Sending money to a supposed car dealership in rural Maine turns out to be a scam

It’s easy to get swept up in the car buying process, especially if that car is a classic you’ve been lusting after. A handful of hopeful buyers had their dreams crushed by scammers, as a fraudulent car dealer

took their money but delivered no cars in return. The fake dealer, calling itself VNKC, LLC, reported its location as being in a somewhat remote Maine town, but its owners and at least one victim’s cash, are yet to be found.

The Bangor Daily News reported that the scam dealer listed its address at a location held by Casella Waste Systems in Houlton, Maine. After receiving four complaints, the executive director of the town’s chamber of commerce drove to the address but found no such business at the location. It’s unclear how many people have been scammed, but none appear to be from Maine, at least as far as the state is aware. Autoblog contacted the Maine Department of Consumer Protection, but the office said they had not received any complaints from scammed Mainers.

It’s sometimes hard to believe that people could fall for what sounds like incredibly obvious scams, but this one has a different smell to it. Hopeful buyers received falsified titles, bills of lading, bills of sale, and VINs. One Oklahoma buyer, hoping for a 1987 Chevy Blazer, said they spoke to the dealer for over a month, but the number went dead when their scheduled delivery date passed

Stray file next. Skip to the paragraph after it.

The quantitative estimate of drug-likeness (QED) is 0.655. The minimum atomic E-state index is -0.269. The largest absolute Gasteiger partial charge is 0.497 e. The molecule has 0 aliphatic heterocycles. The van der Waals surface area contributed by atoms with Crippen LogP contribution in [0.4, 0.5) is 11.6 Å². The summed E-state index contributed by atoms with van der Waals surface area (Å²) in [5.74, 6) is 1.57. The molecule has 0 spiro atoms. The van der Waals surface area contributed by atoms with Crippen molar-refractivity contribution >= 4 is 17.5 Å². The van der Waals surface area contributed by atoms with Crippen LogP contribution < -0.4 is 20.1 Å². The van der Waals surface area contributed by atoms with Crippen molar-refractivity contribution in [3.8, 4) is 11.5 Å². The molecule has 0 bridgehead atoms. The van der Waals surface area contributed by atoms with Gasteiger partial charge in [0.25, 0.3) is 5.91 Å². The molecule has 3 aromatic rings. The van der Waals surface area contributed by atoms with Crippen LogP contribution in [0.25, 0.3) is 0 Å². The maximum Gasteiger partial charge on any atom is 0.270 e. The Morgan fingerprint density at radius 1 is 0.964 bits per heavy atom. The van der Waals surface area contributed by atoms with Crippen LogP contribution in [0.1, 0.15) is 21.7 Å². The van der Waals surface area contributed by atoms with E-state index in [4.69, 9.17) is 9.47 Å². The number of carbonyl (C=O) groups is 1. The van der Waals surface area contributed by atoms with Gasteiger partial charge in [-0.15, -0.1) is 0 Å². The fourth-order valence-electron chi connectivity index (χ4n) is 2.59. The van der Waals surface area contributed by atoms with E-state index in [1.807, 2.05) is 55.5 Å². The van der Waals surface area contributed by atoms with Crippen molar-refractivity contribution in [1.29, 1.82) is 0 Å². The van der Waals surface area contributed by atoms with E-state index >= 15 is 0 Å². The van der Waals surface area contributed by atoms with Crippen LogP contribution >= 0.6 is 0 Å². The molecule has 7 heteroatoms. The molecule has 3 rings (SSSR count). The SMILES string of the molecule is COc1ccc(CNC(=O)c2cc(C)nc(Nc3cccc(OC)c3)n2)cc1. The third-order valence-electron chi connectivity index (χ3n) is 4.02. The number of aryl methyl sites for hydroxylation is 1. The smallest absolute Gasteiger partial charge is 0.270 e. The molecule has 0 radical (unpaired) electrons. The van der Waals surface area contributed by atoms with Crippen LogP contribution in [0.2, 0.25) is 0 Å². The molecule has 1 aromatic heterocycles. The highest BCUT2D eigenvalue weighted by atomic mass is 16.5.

Some lucky buyers got out before losing money, as one Florida man said he sent $35,000 for a 1970 Buick GSX before calling the local chamber and finding that the company wasn’t real. He was able to stop payment on the check before it was cashed. As if the almost-theft wasn’t enough of a slap in the face, he later saw the same car listed on other classic autos pages.

This is a mysterious story because VKNC seems to be a complete ghost. The company’s ISP is registered in Lithuania, and its website owner has an address in Alexandra, Va., but so far, no one has been arrested. That said, the FBI is on the case, and the Maine attorney general

’s office has been contacted.

If you’re unsure about any part of a remote car deal, the best idea is to call the local chamber or a state consumer protection agency before wiring your life savings to buy an obscure or classic car. While not impossible, it’s unlikely that the remote border town of Houlton would house such a car dealership

. A quick call to the chamber ahead of time could have saved these people tens of thousands of dollars, hours of their lives, and a lot of grief.